Germanwings Co-Pilot Has Religion Questioned After Crash

After the Germanwings crash that killed 150 people, many were quick to question Andreas Lubitz’s religion, a question with serious social implications.

Andreas Lubitz, the co-pilot who was allegedly deliberate in his actions to crash Lufthansa affiliate Germanwings Flight 9525 in the French Alps and killing all 149 passengers aboard, had reporters seeking a possible religious connection to his actions.

During a press interview regarding the crash of the Germanwings flight, a reporter asked French Prosecutor Brice Robin if there was any religious motivation for Lubitz’s actions. Robin responded at the time that Lubitz’s religion is unknown regarding, “I don’t think that’s where the answer to this lies.”

With the Germanwings crash showing no signs of terrorism, some media critics disapproved of the assumption and question. Elizabeth Shakman Hurd, a Northwestern University associate professor of political science with a courtesy appointment in religious studies, commented, “I find it disturbing and depressing that at a time like this some people feel compelled to search desperately for explanations that presume religious causation.” Other criticism leveled against the reporter’s question note that the crash would only be labelled as terrorism if the pilot were Muslim.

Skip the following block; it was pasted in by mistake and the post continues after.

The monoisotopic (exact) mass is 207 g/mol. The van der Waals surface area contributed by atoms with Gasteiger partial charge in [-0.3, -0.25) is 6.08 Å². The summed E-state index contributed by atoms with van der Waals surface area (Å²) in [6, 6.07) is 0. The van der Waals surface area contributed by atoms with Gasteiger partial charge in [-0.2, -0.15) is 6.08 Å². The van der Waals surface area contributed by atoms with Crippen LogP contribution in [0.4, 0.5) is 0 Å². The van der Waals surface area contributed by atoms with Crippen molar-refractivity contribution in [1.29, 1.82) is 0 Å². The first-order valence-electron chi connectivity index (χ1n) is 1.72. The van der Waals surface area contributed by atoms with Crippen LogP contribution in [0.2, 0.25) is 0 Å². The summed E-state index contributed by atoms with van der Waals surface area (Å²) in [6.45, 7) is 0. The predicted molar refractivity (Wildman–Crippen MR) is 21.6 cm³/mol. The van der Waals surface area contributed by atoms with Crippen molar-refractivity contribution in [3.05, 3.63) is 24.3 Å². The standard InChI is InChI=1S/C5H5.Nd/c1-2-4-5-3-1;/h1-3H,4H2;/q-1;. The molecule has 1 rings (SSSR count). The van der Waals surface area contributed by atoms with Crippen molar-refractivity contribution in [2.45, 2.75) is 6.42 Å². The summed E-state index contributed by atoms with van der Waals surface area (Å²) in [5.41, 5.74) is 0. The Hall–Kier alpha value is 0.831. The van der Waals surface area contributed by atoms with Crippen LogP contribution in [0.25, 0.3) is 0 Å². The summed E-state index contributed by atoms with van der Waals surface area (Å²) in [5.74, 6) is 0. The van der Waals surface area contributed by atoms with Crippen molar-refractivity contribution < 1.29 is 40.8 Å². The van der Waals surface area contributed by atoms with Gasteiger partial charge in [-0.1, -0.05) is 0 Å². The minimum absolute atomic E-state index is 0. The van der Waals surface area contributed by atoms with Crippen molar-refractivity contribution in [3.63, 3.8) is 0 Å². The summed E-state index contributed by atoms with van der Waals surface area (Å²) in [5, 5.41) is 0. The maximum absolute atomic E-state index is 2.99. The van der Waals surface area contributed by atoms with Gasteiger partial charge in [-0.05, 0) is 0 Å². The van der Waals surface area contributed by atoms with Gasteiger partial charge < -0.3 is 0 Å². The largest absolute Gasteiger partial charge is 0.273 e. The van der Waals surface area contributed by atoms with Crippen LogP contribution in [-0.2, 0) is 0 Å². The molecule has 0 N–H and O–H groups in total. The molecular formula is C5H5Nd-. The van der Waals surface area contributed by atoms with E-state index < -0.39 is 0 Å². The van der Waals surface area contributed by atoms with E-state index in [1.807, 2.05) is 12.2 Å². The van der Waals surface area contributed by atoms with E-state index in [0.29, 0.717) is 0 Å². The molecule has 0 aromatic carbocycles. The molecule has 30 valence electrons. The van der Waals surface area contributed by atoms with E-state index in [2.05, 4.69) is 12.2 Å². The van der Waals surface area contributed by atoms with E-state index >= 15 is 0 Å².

Seeking a religious explanation in plane crashes is not unprecedented. In 1999, a Muslim pilot of a Boeing 767 taking off from New York City on a nonstop flight to Cairo was apparently plunged toward the ground after the pilot disconnected the autopilot and repeated, “I rely on God,” according to the flight recorder data. However, a religious motivation was not ruled into conclusions regarding the Boeing crash. IBT notes several other deliberate plane crashes that were not religiously motivated.

Immediately following the Germanwings crash the co-pilot’s friends reported Lubitz as “burned out” and mentally unstable thus needing six month off during flight training, that Lubitz has a doctor’s note for time off two days before the crash, and that Lubitz may have broken up with his girlfriend shortly before the March 24, 2015 crash. Currently, nothing in the investigation points towards any religious motivation for the co-pilot’s actions. Many weighed in with their opinions on the religious implications surrounding the Germanwings crash.


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